Quoted: Gwen Benaway’s Passage

Poet Gwen Benaway talks about the epigraphs that inform and inspire her newest collection, Passage (Kegedonce Press), a rumination on her history of experiencing colonial violence and an affirmation of her Two-Spirit identity.


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One of the quotes I use to open Passage is a pivotal guide for me in my life and work. I chose quotes from two Queer men and two Queer women, Tim Dlugos, Robin Blazer, Audre Lorde, and Adrienne Rich. Three American writers and one dual Canadian/American poet, each of them has influenced my work, but the work of Audre Lorde and Adrienne Rich has guided me the most.Too often, younger generations of Queer writers let go of our literary past. Poetry, like all forms of writing, is directly influenced by the work of other poets. The Indigenous poet in me wants to maintain my ties to the past, expanding what other poets have written into new places. A poet wastes nothing and I carry my poetic inheritance forward.  One of the leading Queer female poets of the 20th century, Adrienne Rich was a Queer feminist poet. She was a link between poetic generations, a student of Auden at Yale. She broke with poetic tradition by bringing the oppression of women and feminist theory into poetry, creating space for women’s experiences in poetry. Along with her friend, Audre Lorde, she had a profound impact on generations of female writers, charting a rich poetic path forward.All of Rich’s work is influential for me, but her essays, On Lies, Secrets, and Silence, are the centre of my poetry. At the beginning of Passage, I quote her writing from this collection, “when a woman tells the truth, she is creating the possibility for more truth around her.” My interpretation hinges on the concept of truth and truth-telling as a process for creating social change. Rich challenges her readers to use truth as a tool to liberate women from patriarchal structures and the fear of our humanity. She positions truth telling as the responsibility of a woman, a way of opening complex connections in our social bonds.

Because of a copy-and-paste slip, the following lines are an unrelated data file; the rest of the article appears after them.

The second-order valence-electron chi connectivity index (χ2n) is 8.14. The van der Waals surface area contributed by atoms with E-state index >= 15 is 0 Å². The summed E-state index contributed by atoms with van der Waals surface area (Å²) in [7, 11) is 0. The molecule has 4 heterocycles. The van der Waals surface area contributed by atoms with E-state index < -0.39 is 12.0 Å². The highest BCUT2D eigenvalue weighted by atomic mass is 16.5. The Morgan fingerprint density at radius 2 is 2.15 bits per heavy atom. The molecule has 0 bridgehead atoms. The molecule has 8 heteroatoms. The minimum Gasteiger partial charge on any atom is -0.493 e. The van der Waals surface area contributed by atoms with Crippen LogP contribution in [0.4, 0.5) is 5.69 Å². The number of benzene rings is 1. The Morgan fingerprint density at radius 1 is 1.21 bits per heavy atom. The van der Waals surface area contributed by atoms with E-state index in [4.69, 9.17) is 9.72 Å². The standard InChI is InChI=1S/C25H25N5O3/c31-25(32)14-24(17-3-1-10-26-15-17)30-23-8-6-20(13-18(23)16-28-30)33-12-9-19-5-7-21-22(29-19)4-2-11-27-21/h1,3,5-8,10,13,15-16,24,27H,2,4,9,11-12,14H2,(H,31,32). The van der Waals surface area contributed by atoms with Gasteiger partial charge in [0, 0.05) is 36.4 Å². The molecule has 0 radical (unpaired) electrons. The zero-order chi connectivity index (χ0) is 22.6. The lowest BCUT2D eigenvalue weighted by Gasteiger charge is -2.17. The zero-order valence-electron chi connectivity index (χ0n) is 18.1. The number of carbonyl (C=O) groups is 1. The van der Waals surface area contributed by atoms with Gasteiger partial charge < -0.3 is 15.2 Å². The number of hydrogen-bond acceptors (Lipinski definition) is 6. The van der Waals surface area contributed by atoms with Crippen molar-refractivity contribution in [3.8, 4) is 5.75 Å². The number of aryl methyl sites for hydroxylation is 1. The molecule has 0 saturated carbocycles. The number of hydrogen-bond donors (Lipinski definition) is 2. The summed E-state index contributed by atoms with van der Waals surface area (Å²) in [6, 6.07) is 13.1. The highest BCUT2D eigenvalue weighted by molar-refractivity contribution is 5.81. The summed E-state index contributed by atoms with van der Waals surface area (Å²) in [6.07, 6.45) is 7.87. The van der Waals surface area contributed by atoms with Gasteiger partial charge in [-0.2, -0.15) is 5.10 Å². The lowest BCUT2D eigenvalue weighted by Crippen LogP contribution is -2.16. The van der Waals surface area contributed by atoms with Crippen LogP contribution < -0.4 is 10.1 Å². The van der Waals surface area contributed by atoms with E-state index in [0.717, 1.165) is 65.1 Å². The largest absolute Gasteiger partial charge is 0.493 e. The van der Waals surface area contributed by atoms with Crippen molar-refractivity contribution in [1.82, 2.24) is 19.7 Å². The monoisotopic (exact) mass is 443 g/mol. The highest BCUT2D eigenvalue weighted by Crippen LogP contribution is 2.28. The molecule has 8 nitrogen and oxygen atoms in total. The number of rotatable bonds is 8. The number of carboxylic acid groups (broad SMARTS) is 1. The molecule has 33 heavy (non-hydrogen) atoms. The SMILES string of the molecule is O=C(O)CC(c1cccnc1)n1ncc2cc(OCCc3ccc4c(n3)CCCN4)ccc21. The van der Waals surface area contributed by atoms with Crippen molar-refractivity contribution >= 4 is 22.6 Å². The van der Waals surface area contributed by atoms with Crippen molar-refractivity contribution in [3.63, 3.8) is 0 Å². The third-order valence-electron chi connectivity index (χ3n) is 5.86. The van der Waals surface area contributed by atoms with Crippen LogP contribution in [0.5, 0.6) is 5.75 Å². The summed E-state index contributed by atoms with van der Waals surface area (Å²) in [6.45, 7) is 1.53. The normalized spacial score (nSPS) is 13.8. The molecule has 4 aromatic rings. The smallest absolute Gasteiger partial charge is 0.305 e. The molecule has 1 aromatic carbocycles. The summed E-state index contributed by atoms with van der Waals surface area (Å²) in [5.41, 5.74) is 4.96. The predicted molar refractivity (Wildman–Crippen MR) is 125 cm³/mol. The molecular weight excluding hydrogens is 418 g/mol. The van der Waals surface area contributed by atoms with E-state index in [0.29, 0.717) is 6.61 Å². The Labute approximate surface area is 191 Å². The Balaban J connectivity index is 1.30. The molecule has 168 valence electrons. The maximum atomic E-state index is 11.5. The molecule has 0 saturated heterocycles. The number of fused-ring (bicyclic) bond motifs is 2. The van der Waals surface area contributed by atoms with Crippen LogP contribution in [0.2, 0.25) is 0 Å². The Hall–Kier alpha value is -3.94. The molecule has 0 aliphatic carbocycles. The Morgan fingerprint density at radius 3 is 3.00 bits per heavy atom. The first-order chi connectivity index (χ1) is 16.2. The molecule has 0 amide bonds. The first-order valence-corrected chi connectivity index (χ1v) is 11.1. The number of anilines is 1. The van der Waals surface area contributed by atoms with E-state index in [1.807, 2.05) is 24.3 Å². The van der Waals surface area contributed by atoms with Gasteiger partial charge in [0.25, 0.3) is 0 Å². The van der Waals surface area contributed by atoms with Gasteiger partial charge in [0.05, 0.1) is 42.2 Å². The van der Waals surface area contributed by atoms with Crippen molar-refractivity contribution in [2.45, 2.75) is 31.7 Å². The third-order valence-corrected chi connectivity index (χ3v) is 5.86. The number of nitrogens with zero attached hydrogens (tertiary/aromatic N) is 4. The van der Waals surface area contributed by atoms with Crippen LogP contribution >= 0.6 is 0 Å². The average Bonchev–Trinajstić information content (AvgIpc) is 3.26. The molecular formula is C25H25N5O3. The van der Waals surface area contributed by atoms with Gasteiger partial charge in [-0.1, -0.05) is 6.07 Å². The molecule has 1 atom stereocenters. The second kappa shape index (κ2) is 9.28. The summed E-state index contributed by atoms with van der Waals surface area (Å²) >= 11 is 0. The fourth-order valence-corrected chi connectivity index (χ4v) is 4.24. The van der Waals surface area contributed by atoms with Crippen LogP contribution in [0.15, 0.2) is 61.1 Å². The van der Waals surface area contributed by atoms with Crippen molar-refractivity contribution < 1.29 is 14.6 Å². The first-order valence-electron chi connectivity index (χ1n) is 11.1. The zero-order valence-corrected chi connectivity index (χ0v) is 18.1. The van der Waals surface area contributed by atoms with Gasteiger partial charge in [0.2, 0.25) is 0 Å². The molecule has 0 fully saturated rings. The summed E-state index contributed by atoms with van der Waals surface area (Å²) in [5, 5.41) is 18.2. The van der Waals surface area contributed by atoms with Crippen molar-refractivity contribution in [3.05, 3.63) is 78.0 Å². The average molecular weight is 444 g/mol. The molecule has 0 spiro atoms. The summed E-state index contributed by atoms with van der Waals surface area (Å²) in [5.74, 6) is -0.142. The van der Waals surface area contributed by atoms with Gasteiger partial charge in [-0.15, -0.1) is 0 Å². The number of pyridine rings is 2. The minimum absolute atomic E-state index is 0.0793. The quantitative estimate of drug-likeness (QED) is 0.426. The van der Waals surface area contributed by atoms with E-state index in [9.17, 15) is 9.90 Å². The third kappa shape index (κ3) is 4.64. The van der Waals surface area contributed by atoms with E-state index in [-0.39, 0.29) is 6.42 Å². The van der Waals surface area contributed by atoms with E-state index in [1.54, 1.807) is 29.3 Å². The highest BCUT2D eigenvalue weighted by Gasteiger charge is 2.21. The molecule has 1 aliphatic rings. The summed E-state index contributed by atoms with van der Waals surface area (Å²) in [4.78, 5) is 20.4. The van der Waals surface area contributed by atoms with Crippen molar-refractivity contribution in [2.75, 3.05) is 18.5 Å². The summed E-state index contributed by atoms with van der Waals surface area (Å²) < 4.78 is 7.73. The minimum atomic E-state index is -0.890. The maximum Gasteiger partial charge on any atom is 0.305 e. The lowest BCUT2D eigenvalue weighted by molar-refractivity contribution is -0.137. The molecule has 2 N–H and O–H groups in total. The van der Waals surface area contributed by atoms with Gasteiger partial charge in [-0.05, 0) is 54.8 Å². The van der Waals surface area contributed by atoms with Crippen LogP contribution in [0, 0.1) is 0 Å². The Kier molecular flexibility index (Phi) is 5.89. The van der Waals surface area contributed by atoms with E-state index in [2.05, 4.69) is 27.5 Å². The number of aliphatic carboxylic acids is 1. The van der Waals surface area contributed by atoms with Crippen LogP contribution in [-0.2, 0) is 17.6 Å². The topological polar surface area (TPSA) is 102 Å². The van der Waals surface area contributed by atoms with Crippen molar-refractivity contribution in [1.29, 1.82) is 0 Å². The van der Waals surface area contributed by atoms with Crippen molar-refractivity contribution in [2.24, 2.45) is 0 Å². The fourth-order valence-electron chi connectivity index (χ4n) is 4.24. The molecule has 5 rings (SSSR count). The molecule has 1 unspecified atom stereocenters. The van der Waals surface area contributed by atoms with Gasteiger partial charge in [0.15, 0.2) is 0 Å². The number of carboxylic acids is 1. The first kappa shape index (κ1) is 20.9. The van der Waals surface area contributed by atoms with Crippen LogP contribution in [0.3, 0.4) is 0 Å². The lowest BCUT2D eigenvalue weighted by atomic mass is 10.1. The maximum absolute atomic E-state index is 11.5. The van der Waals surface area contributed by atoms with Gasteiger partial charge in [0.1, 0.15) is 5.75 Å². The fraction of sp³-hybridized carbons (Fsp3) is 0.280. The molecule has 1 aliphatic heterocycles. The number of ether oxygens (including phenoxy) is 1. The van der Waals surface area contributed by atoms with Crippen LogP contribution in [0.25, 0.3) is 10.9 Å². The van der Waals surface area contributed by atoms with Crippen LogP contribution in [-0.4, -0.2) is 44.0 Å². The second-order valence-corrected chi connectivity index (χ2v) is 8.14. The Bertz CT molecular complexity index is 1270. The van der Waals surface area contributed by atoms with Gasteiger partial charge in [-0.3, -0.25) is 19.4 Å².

Image Credit: Pekka Nikrus/Flickr.As a trans Indigenous woman poet, I am often punished for speaking truth. My truth telling is framed as vulgar, self-pitying, or a lurid confession designed to seek attention or attract sympathy. The negative associations with truth-telling are mirrors of patriarchal descriptions of women, framing us as emotional, manipulative, and irrational creatures who need admonishment to control our wildness. I disagree. Truth telling is an act of moral courage, a sincere desire to create space for our shared humanity, and a central requirement for social change.We must resist the social isolation which urges us to frame our experiences in the most palatable way. We cannot shy away from speaking vulnerability because of the threat of criticisms. We must be comfortable with discomfort. The revolution is personal and the work of a poet is to reveal the unseen. As Rich notes, the possibility of our lives is not in the projection of our fears, but in the immediacy of our truth. Until we see our truths, we cannot see the truths of others. The refusal of truth is a spiritual death. As women, poets, and human beings, we must speak honestly to each other. It is not weakness, but a necessary first step to emancipation.
Image Credit: mzec/Flickr.* * *Thanks so much to Gwen for sharing the stories behind her chosen quotations for this edition of Quoted, and to Allison at Kegedonce for making the connection. Passage is available now.